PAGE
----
(I should also point out: In the churches I grew up in, a number of ’em assumed Job is the oldest book in the bible… because they were young-earth creationists. Because Job lived so tremendously long, and because Job refers to creatures with names we can’t translate precisely—like vehemót/“ox” (KJV “behemoth” Jb 40.15), liweyatán/“crocodile” (KJV “leviathan” Jb 41.1), or reym/“antelope” (KJV “unicorn” Jb 39.9) —various YEC enthusiasts have embraced the idea these creatures are dinosaurs, and that Job took place shortly after Noah’s flood, back when humans were still long-lived. Ge 11.10-32 Edomites notwithstanding.)

14 December 2016

Why does bad stuff happen in a good God’s universe?

Your handy-dandy introduction to theodicy.

THEODICY /θi'ɑd.ə.si/ n. Explanation or argument for how God can be good, despite the existence or activity of evil.
[Theodicean /θi'ɑd.ə.si.ən/ adj.]

Disaster strikes our world on a daily basis.

Might be a huge natural disaster, like an earthquake, hurricane, tsunami, or plague. Might be a “man-made” disaster, like a war, famine, mass shooting, or some terrorist activity. Might be a small disaster: One person unexpectedly dies. Or it’s a wholly expected death; a long illness, and we knew that person wasn’t gonna recover, despite doctors and treatments and prayers.

Every time these disasters strike, people wanna know why God didn’t prevent it.

’Cause that’s his job, they insist. He’s almighty, right? He could totally stop it. But he didn’t. Why the [angry expletive] not? What’s his problem? Doesn’t he care? Does he want evil to happen? Maybe he’s not really almighty. Maybe he’s not really there.

These questions and accusations come out of suffering and loss and rage. They’re totally natural. Most of us wonder ’em from time to time: If God’s almighty, why doesn’t he intervene? ’Cause we’d intervene. If we were God, we totally would step in and put a stop to the suffering. We’d rescue everyone. Or at least the good people. I mean, if a tornado’s gonna smite a trailer park full of child molesters, meth cooks, and white supremacists, that’s fine; they’re getting what’s coming to them. But good people oughta live!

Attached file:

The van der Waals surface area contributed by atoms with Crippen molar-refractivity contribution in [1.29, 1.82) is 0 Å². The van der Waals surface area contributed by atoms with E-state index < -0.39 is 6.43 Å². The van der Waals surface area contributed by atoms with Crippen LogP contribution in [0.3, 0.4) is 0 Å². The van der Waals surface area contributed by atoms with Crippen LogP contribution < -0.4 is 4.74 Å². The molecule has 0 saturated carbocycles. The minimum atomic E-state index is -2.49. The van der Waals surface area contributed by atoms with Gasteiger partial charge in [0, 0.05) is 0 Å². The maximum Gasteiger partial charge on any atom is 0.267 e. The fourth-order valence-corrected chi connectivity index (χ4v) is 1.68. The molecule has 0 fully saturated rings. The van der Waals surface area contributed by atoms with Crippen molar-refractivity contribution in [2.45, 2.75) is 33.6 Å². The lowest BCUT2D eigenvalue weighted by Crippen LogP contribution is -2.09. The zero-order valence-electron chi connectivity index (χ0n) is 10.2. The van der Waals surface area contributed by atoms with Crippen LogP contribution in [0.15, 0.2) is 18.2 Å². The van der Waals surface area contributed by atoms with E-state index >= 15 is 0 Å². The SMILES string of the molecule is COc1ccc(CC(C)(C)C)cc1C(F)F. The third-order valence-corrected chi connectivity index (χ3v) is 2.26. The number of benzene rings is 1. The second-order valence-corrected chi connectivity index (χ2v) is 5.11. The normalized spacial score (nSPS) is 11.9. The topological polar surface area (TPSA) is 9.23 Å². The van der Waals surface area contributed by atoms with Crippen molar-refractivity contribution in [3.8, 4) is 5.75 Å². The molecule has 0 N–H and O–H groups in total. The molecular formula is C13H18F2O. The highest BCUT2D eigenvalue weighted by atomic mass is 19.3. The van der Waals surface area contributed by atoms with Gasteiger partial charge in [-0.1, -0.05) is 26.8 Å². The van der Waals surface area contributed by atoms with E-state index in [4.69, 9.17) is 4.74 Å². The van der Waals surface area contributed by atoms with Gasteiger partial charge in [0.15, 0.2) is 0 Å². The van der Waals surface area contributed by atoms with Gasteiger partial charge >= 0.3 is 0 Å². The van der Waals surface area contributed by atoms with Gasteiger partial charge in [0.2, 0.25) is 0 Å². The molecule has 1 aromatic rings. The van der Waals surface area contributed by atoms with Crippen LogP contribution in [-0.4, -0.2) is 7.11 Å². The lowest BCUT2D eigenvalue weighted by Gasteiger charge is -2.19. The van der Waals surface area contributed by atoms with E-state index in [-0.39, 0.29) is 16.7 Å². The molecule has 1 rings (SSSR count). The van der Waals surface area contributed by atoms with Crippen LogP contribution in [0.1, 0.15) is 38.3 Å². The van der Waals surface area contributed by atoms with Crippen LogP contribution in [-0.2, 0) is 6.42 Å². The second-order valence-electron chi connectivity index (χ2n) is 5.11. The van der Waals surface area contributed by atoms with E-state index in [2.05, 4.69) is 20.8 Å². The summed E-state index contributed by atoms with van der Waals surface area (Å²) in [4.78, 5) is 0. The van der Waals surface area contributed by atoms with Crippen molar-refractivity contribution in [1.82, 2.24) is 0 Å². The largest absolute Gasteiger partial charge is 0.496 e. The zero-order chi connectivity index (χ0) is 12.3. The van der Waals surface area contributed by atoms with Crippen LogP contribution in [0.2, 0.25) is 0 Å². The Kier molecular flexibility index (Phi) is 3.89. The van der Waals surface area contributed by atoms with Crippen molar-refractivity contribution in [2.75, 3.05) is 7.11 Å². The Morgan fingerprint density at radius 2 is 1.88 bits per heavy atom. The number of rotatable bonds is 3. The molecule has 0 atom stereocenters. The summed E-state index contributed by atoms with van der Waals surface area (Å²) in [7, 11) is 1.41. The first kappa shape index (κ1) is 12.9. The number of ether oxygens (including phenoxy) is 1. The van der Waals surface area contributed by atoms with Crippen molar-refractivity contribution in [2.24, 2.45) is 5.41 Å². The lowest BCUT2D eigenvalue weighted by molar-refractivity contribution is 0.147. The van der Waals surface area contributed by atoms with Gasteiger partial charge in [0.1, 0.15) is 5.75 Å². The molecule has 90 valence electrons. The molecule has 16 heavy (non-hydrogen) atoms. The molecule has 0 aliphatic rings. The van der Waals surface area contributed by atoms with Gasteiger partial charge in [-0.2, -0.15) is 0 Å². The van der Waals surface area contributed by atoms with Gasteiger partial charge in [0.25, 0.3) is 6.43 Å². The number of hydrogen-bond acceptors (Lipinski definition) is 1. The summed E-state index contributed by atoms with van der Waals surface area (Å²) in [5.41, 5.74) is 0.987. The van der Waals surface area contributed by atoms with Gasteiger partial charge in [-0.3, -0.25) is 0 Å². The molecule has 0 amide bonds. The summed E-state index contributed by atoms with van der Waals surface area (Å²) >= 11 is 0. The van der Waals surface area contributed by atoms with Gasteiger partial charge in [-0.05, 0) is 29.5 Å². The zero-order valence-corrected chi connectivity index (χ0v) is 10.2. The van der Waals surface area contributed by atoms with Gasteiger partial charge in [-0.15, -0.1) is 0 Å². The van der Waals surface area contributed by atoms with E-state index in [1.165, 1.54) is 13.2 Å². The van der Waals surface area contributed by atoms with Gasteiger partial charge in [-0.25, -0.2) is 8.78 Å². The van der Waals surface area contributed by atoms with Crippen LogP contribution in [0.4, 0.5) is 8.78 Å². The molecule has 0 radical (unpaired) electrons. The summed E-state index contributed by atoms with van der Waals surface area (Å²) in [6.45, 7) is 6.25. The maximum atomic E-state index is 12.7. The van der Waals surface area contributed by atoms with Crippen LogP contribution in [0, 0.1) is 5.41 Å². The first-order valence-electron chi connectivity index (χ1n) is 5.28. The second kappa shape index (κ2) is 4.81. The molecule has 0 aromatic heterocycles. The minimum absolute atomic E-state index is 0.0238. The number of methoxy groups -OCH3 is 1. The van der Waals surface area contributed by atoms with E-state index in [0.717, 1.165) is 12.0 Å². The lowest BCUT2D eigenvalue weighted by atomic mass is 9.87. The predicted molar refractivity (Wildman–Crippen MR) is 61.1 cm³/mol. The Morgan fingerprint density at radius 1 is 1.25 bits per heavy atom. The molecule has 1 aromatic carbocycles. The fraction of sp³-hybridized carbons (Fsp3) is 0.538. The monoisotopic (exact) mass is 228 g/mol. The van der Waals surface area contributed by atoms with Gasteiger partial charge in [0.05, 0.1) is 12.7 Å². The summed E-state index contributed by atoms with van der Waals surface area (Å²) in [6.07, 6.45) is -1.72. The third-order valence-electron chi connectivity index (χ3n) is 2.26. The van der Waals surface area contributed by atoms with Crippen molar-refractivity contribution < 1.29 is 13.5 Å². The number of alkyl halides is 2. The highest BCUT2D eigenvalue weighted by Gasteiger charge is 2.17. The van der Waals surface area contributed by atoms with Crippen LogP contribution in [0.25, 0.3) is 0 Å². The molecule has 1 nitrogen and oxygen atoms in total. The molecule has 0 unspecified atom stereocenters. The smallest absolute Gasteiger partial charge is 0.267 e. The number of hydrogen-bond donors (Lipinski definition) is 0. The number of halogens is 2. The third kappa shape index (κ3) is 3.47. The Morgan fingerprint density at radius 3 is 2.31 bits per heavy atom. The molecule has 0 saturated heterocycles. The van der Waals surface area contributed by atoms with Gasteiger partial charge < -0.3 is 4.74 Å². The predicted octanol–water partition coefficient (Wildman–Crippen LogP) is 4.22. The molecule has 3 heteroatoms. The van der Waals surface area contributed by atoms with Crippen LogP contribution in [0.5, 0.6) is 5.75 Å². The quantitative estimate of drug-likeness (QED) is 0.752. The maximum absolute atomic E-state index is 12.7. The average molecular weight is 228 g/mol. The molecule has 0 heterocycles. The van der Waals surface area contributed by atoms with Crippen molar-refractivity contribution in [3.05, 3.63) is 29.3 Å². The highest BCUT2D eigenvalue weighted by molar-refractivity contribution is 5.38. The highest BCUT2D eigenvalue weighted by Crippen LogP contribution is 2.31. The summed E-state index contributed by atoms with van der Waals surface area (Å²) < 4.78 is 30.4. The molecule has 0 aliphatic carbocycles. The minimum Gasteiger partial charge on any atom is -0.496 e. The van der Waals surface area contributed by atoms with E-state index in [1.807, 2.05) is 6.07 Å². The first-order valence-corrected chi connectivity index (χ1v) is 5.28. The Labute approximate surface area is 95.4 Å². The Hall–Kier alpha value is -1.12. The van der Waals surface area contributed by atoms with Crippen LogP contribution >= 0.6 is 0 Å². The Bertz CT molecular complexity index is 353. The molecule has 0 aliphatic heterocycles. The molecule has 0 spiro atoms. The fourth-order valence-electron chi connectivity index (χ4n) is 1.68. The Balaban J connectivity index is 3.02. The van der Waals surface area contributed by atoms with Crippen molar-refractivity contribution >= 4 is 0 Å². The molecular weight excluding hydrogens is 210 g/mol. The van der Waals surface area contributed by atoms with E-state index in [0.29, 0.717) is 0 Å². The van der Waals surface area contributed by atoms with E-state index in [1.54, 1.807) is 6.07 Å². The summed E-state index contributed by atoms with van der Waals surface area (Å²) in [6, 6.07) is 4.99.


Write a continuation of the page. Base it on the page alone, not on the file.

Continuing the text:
Anyway, whenever people have these questions, out come the Christian apologists, who take it upon themselves to answer the questions, instead of just letting emotional people vent for a bit. Because they’re afraid these people will get so angry with God, they’ll quit. They’ll turn apostate. They’ll spread doubt and nontheism and unbelief, and we’ll be in an even bigger mess than before. We gotta defend God. So they do.

This particular field of apologetics—defending God from people who aren’t so sure he’s good or almighty—is called theodicy. And no, it’s not an abbreviation for “theological idiocy,” though some of its arguments sure make it feel like that. It’s a compound of the Greek words Theós/“God” and díki/“behavior”—it’s an attempt to explain God’s behavior. Or absense of it.

“Why does God let bad things happen to good people?” is the usual way it’s phrased. And when it gets right down to it, there are about five typical answers.

  1. God’s not there. Nobody’s there to stop evil from happening. It’s up to us.
  2. God is there… but doesn’t get involved. Again, up to us.
  3. God’s there, does get involved, and this was him getting involved: He’s behind the disaster. (For reasons. Bigger picture, secret sins, you name it.)
  4. God’s there, involved… but isn’t God as you imagine him. (He’s not almighty, doesn’t actually know the future, isn’t actually good, has some special arrangement with Satan, etc.)
  5. God’s limited himself, and won’t always intervene. (For reasons.)

And—no surprise—those who’ve just suffered a loss, don’t like any of these answers. Because they’re not actually looking for reasons. They just want the disaster undone, and defending what we think God is actually up to, isn’t helping.